Community Agriculture Alliance: Humans live in bear country, not the other way around | SteamboatToday.com

Community Agriculture Alliance: Humans live in bear country, not the other way around

Joe Haines
For Steamboat Pilot & Today

STEAMBOAT SPRINGS — The Yampa Valley is a wondrous place to live. We share it with many different animals — birds, bears, deer, raccoons, foxes and elk. I am always enlightened by what I see on the way into work from Hayden every day. It’s a natural world we share with these animals.

An important part of sharing this natural world is learning about and understanding our place in it and the impact we have with everything we do. There have been quite a few articles about bears in Steamboat Pilot & Today this summer, frequently involving bears breaking into cars, condos and dumpsters. It’s been so prevalent that one could even imagine there is a bear or gang of bears around town with lock pick tools looking for easy, unsuspecting targets.

Now, as ridiculous as that sounds, is it any more ridiculous than hearing that a person who lives in bear country has left food in their car and left their car unlocked or a person put their unsecured garbage cans out by the curve the night before pickup?

For some, the answer is simple; move the bears. That simple plan, however, forgets one crucial fact — humans live in bear country. Bears don’t live in human country. Remembering that simple fact and acting on it by locking things up, not leaving out food and using secure dumpsters is a great way to lessen the challenge of bears breaking into dumpsters, cars and even condos.

Furthermore, having a better understanding of bears is also helpful. First, bears are extraordinary, intelligent animals. They have superior navigation skills and excellent memories. Why do you think bears keep coming back to the same place when they have found food there?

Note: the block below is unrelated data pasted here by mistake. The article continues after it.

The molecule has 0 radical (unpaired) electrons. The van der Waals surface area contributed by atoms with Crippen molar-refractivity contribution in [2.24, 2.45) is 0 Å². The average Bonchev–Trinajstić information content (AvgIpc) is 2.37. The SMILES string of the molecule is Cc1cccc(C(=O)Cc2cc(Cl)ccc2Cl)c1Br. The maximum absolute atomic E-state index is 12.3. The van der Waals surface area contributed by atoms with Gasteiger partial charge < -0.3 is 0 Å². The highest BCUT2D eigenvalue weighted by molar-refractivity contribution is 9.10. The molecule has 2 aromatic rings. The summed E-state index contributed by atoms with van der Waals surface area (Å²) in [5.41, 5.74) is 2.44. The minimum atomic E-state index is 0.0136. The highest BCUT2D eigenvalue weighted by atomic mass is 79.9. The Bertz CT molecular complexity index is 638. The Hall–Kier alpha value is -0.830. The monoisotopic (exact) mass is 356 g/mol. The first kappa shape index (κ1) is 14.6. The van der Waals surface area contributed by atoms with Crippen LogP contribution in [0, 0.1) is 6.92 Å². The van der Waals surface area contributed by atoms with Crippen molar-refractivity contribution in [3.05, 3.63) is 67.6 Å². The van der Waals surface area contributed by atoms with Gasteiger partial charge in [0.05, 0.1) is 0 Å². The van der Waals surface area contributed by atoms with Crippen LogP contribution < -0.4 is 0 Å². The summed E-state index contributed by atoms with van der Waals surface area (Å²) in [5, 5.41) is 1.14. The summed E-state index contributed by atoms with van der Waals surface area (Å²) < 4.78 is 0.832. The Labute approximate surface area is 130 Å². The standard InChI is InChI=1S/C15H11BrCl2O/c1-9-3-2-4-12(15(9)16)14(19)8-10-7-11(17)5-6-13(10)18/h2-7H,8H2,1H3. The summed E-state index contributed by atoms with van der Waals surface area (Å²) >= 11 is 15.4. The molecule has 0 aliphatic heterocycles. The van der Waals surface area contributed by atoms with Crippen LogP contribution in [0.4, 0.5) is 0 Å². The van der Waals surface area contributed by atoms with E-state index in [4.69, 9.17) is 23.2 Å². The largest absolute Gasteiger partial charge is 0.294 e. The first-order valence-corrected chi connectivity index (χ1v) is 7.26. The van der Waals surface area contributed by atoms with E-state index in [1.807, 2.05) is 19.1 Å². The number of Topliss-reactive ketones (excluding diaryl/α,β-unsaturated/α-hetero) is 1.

Secondly, bears have excellent senses of smell, sight and hearing. They can smell food from more than a mile away. Their eyesight allows them to detect when fruits are ripe. Lastly, bears can see in color.

Bears are just one of the many different animals that have been in the Yampa Valley before we got here. Understanding more about the animals we share this valley with and respecting that meaningful relationship is a critical way to minimize harmful human/animal interactions will allow everyone to enjoy the Yampa Valley more.

The summer is quickly winding down for Yampatika. Most programs end by Labor Day weekend, including our Yampatika naturalist at Fish Creek Falls. This program operates from 10 a.m. to 1:30 p.m. Friday through Monday and includes a short hike at 10 a.m.

The rest of the time there is an interpretive table with skulls, pelts and other information about the plants and animals living in the area. Stop by for a visit. For more information about upcoming Yampatika programs, visit yampatika.org and click on the program calendar at the top of the page.

Joe Haines is the executive director of Yampatika.


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